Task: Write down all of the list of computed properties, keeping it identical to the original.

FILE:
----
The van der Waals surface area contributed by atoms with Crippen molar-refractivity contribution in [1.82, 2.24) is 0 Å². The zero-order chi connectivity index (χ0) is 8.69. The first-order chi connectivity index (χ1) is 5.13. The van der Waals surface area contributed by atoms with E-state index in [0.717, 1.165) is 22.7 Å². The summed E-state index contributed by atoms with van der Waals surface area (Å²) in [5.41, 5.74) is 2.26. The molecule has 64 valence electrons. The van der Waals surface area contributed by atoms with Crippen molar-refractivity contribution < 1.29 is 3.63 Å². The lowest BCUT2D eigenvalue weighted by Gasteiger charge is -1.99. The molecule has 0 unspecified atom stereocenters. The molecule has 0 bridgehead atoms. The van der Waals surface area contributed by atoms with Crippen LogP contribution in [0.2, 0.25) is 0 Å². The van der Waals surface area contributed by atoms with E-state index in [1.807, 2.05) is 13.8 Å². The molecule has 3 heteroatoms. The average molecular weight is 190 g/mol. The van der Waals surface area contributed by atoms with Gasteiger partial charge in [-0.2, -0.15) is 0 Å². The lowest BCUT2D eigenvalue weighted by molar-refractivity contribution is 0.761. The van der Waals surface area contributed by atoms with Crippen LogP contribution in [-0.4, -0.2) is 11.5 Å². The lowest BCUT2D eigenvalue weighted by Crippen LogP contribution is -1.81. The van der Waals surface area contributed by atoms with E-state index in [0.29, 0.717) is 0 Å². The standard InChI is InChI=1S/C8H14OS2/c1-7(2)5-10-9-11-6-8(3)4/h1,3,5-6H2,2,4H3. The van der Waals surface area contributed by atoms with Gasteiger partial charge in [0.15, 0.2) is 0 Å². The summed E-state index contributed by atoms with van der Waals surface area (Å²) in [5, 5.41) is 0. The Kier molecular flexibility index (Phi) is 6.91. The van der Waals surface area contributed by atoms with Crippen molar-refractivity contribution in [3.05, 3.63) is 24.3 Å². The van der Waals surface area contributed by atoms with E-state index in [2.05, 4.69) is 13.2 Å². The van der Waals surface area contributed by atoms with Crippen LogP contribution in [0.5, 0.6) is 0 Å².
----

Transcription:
The van der Waals surface area contributed by atoms with Crippen molar-refractivity contribution in [1.82, 2.24) is 0 Å². The zero-order chi connectivity index (χ0) is 8.69. The first-order chi connectivity index (χ1) is 5.13. The van der Waals surface area contributed by atoms with E-state index in [0.717, 1.165) is 22.7 Å². The summed E-state index contributed by atoms with van der Waals surface area (Å²) in [5.41, 5.74) is 2.26. The molecule has 64 valence electrons. The van der Waals surface area contributed by atoms with Crippen molar-refractivity contribution < 1.29 is 3.63 Å². The lowest BCUT2D eigenvalue weighted by Gasteiger charge is -1.99. The molecule has 0 unspecified atom stereocenters. The molecule has 0 bridgehead atoms. The van der Waals surface area contributed by atoms with Crippen LogP contribution in [0.2, 0.25) is 0 Å². The van der Waals surface area contributed by atoms with E-state index in [1.807, 2.05) is 13.8 Å². The molecule has 3 heteroatoms. The average molecular weight is 190 g/mol. The van der Waals surface area contributed by atoms with Gasteiger partial charge in [-0.2, -0.15) is 0 Å². The lowest BCUT2D eigenvalue weighted by molar-refractivity contribution is 0.761. The van der Waals surface area contributed by atoms with Crippen LogP contribution in [-0.4, -0.2) is 11.5 Å². The lowest BCUT2D eigenvalue weighted by Crippen LogP contribution is -1.81. The van der Waals surface area contributed by atoms with E-state index in [0.29, 0.717) is 0 Å². The standard InChI is InChI=1S/C8H14OS2/c1-7(2)5-10-9-11-6-8(3)4/h1,3,5-6H2,2,4H3. The van der Waals surface area contributed by atoms with Gasteiger partial charge in [0.15, 0.2) is 0 Å². The summed E-state index contributed by atoms with van der Waals surface area (Å²) in [5, 5.41) is 0. The Kier molecular flexibility index (Phi) is 6.91. The van der Waals surface area contributed by atoms with Crippen molar-refractivity contribution in [3.05, 3.63) is 24.3 Å². The van der Waals surface area contributed by atoms with E-state index in [2.05, 4.69) is 13.2 Å². The van der Waals surface area contributed by atoms with Crippen LogP contribution in [0.5, 0.6) is 0 Å².